The Cerne Abbas giant, also referred to as the Rude Man or the Rude Giant, is a hill figure of a giant man on a hillside near the village of Cerne Abbas, to the north of Dorchester, in Dorset, England. The 180 ft (55 m) high, 167 ft (51 m) wide figure is carved into the side of a steep hill, and is best viewed from the opposite side of the valley or from the air. The carving is formed by a trench 12 in (30 cm) wide, and about the same depth, which has been cut through grass and earth into the underlying chalk. In his right hand the giant holds a knobbled club 120 ft (37 m) in length. A 1996 study found that some features of the image have changed over time; notably, the study concluded that the figure originally held a cloak in its left arm and stood over a disembodied head.
Artwork - Land Art/Geoglyphs, Objects - Roadside Attractions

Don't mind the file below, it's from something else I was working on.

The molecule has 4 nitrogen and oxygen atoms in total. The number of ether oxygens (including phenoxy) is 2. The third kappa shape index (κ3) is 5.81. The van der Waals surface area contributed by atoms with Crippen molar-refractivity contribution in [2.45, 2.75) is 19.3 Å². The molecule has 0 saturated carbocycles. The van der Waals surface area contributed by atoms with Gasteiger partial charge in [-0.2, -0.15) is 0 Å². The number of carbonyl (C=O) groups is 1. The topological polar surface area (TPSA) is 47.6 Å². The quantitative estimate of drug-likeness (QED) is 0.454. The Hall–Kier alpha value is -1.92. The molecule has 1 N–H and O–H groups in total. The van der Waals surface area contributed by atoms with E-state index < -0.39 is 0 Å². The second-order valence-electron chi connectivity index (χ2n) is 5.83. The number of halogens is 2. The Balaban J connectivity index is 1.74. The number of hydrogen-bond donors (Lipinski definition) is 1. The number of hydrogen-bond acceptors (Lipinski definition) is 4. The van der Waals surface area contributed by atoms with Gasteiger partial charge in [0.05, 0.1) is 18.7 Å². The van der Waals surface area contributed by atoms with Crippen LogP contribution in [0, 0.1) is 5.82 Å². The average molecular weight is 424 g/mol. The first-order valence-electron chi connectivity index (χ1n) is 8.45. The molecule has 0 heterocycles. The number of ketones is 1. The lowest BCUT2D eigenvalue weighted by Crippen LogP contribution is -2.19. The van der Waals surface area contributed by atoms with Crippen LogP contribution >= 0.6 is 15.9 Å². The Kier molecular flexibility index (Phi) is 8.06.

The figure's origin and age is unknown. Early antiquarians associated it with a Saxon deity, though there is little evidence for such a connection. Other scholars sought to identify it with a Celtic British figure or the Roman Heracles, or some syncretization of the two. The 1996 discoveries strengthened the identification with Heracles, who was often depicted wielding a club and carrying a cloak made from the Nemean Lion. However, since the first descriptions of the figure do not appear until the mid-18th century, many scholars conclude that it is not significantly older than that. Regardless of its age, the Cerne Abbas giant has become an important part of local culture and folklore, which often associates it with fertility.